Devious Fish
Music daemons & more


1. Why Typescript

  • It adds types to variables, parameters and returned values. When provided, assignments and function call parameters are checked at compile-time. Typos, stupids, and brainfarts cause compiler errors instead of subtle misbehaviors, saving development time through reduced run-time debugging.
  • It provides a far cleaner, modern syntax to ease comprehension and maintenance of object-oriented code: you can declare classes and inheritance with a syntax reminiscent of C++ or C#, instead of assigning functions to JavaScript object prototypes directly.
  • Compile-time validation eliminates fear of breaking things through refactoring. Refactoring helps eliminate spaghetti code, making the code-base more legible and reliable.
  • It fixes deficiencies of JavaScript, such as adding an array iterator for for loops (for (let f of foos)), which turns (almost) into the code you’d write yourself.
  • It fixes problems of JavaScript: Arrow functions retain their this in all contexts, including when called from event handlers.
  • It’s a superset of JavaScript, so you can keep using existing JavaScript in much the way that C++ allows using existing C code.
  • Although TypeScript has new syntax for new elements, it isn’t yet another entirely new and different language.

2. Impressions

I’ve been using TypeScript for about 2 months, with mixed impressions:
  • TypeScript itself is easy to install.
  • TypeScript’s quick evolution creates trouble. In particular, methods of referencing other modules have changed several times over the past few years, and Internet searches for help often yield more confusion because of conflicting information. (TypeScript 2 uses an import statement instead of comments; these turn into require() in compiled code.)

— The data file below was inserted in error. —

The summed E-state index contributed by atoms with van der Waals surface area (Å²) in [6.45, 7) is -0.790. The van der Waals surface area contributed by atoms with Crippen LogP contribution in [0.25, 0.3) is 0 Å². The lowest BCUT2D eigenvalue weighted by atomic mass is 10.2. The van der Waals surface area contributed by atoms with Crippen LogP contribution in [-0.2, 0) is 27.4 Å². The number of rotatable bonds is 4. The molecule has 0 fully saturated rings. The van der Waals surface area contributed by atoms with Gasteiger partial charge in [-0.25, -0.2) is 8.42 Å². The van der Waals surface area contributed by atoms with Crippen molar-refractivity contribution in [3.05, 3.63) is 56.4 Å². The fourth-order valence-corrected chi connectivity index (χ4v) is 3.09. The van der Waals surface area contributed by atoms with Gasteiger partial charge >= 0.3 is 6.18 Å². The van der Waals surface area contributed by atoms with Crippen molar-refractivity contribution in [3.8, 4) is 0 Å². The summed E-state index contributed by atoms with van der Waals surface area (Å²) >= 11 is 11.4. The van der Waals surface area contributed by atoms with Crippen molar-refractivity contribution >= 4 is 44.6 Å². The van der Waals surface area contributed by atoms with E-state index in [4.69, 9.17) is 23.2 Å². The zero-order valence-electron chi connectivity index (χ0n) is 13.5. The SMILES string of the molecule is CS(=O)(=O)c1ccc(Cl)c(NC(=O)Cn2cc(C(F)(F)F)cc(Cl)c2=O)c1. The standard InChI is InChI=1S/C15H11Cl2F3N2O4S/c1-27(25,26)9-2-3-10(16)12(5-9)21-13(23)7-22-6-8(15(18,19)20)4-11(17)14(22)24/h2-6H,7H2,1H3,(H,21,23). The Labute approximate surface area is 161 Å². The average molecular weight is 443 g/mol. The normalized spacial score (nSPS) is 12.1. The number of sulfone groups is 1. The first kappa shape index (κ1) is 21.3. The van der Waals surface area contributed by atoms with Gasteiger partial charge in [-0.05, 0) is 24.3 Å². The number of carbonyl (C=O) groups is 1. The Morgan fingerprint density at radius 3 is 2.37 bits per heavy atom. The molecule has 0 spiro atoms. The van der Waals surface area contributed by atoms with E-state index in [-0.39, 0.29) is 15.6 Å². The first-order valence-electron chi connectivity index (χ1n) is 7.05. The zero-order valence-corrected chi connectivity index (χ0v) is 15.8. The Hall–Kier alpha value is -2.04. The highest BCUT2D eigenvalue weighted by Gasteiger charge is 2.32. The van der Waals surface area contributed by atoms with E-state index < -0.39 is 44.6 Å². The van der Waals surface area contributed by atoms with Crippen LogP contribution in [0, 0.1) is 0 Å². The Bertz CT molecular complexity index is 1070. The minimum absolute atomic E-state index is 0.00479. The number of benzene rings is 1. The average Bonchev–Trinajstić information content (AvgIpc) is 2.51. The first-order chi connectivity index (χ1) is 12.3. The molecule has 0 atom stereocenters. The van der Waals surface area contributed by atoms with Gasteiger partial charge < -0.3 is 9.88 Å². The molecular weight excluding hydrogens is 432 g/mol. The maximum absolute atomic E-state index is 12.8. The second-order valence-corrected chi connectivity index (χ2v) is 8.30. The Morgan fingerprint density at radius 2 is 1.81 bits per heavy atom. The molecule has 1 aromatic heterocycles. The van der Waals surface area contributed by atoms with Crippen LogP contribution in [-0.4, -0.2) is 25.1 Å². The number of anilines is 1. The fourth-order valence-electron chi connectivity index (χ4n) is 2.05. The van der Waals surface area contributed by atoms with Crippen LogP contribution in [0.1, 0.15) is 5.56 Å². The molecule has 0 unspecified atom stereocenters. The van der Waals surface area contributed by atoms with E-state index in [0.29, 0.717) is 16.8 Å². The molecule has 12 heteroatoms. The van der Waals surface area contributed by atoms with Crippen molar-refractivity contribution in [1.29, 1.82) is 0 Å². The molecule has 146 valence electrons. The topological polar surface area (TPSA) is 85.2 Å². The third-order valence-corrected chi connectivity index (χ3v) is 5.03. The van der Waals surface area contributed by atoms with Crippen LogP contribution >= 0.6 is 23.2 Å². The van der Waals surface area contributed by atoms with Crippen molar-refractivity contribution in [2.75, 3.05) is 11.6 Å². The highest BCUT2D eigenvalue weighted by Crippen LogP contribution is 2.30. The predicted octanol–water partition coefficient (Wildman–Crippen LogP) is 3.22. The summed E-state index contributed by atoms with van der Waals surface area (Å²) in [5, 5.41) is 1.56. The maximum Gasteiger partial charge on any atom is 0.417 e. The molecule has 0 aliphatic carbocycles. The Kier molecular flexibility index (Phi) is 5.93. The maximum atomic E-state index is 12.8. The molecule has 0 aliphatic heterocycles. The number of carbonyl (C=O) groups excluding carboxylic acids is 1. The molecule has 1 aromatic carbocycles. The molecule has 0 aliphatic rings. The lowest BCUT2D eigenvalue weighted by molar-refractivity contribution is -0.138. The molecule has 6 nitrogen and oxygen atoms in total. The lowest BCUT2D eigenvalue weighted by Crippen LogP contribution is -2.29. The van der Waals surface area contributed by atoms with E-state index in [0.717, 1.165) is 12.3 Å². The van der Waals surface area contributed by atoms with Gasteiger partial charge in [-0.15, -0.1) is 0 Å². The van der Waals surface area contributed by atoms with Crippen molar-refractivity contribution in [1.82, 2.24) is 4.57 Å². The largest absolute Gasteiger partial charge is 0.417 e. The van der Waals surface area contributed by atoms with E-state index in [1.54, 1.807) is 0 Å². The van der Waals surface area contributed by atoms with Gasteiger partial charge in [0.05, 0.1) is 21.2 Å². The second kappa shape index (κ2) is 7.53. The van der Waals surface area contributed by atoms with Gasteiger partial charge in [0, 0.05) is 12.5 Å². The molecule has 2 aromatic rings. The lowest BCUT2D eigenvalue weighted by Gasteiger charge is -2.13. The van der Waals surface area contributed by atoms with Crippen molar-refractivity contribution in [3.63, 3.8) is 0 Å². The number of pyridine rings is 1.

• That said, Microsoft’s official TypeScript site does provide reasonable documentation that’s worth reading through.
  • The readability improvements and compile-time checks TypeScript provides, once you get it all going, are pretty darn sweet.
  • TypeScript compiles to JavaScript, which means dealing with Node.js toolchains, which seem haphazardly documented. Documentation tends to be man-page style, covering a lot of range but without going into detail, nor providing a cohesive introduction suitable for a neophyte. It is expert friendly and newbie-hostile.
  • The Node.js tools don’t look coherently planned. Browserify, for example, relies a lot on transformation plug-ins. On the positive side, plug-ins are probably a good, extensible approach. On the negative, Browserify lacks certain obvious options: there’s no easy way to depend on a module and make it available to the page via ‘require’, too.
  • The tools are also fragile and unforgiving. If you don’t do things exactly the way they expect, they either don’t work or provide wrong results.

Overall, I have no regrets moving to TypeScript. JavaScript was never meant to do the things we are doing with it, and its syntax is horrid for anything more than a few event triggers. TypeScript provides a better, safer, richer language via an evolutionary approach, enabling reuse of existing JavaScript code and adaptation as time permits. Setting up the build process sucks, but it’s a one-time hit that provides a ton of return.

3. Installation

Use Node.js to install the TypeScript compiler. npm is the node package manager, and the -g means global installation (as opposed to installation in the current directory):

npm install -g typescript

And the library declarations needed:

npm install -g @types/jquery
npm install -g @types/assert

Type header files originate from the DefinitelyTyped website, but npm is the best way to install them.

And toolchains to package product to browser use:

npm install -g browserify
npm install -g browserify-shim
npm install -g unassertify
npm install -g uglifyjs

To update packages to the latest version in the future:

npm update -g

The compiler is tsc. Use the --baseUrl option to indicate where the type files are; probably something like /usr/local/lib/node_modules/@types.